Was Ausbert Regis promotion court ordered?

With particular reference to my article in last Saturday’s STAR, entitled Has Political BS Replaced our National Dish?, an obviously well-positioned reader wrote: “It was going well until you took a swipe at the law firm that represented former police commissioner Ausbert Regis in his suit against the Stephenson King government. I think whatever decisions Kenny Anthony took regarding the consultants would have been necessary to get us out of the hole the UWP put us in.”
Whatever decisions?
Moreover: “I also think you omitted to provide a possible solution to the issue’s related problems. We know what the opposition should’ve addressed at their recent press conference but what does the writer think the new prime minister, faced with a burdened and troubled economy, should’ve done in the circumstances?”
We’ll return to that in due course.
Then there was this: “Further, the settlement in the Regis matter was necessary, in view of the fact that it would have been detrimental to the police force to put him back there after a year’s absence. The prime minister, the
PSC and the Cabinet had
to weigh the benefits to
Saint Lucia to settle this matter. It had nothing to do with the lawyers that represented Mr. Regis.”
What settlement? Is my correspondent referring to the court order at the end of the matter or to something else? As I say, the quoted writer of the above seems to have inside knowledge of the Regis issue not available to regular citizens. Still he seems to have missed the point of my article, that for too long and at great cost to the nation politicians on both sides of the House have misled trusting citizens with half truths, self-serving declarations and blatant prevarication.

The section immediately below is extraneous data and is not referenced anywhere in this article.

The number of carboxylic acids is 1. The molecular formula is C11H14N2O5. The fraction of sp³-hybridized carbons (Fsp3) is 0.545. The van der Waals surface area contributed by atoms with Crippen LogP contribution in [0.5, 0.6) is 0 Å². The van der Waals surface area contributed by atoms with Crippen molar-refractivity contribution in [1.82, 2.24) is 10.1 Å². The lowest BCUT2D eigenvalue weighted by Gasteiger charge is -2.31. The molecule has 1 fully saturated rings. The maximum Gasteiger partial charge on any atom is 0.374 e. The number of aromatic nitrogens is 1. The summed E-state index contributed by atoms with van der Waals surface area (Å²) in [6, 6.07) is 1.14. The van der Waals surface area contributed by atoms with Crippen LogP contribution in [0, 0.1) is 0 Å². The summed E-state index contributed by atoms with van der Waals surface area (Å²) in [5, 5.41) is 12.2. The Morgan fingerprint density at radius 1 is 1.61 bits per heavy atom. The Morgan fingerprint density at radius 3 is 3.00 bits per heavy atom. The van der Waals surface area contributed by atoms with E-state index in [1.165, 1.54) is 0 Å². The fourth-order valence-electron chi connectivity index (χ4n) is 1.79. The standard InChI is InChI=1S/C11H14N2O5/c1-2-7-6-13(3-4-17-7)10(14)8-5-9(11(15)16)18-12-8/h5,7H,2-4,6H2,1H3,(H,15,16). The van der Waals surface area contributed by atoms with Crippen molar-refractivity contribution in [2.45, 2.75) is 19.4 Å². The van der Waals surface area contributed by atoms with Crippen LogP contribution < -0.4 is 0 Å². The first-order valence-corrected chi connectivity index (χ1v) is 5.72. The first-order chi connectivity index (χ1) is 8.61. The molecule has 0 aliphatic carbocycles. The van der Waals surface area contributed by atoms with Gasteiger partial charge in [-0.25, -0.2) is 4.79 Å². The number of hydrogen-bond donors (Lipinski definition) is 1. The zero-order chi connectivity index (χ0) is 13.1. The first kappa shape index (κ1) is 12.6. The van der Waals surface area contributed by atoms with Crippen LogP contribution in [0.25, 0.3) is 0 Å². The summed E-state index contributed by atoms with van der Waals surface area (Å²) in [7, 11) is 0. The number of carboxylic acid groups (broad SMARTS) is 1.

The references to Regis were in response to what the prime minister said about him in his televised February 27 address, centered on his government’s professed inability to pay public servants more than a 4 percent wage increase for the period April 2010 to March 2013 (a total of $22.3 million!), when they were demanding almost four times the stated amount.
My reference to Regis, taken from the prime minister’s address: “In the time since our government has been in office the numbers in Grades 19 to 21 in the Civil Service have increased by four—the Special Advisor on External Affairs, the Permanent Secretary in the office of the prime minister, the Permanent Secretary of the Parastatal Monitoring Department, and the Director of Public Sector Modernization.
“The position of Special Advisor on National Security was created by absorbing the position of Director of Special Initiatives, which the Stephenson Government had created for Ausbert Regis, and which we had to upgrade from Grade 20 to 21 because of the ruling of the courts that King’s government had acted unlawfully, in contravention of the Constitution, when it transferred Ausbert Regis. The net effect was an increase of $36,000 a year.”
By all I have been told by individuals in a position to know, the King government did not create the department of Special Project Initiatives, Grade 19. It was already in existence when the UWP took office in 2006. When Regis was transferred and made its director with responsibility for security, the position was upgraded to 20.
Let me also repeat: contrary to what the prime minister told the nation via his televised 27 February 2013 address, the courts never directed the transfer or promotion of Police Commissioner Regis to Grade 21. Indeed, the opposite is true: the court ordered that Regis continue operating as police commissioner, at the regular Grade 20.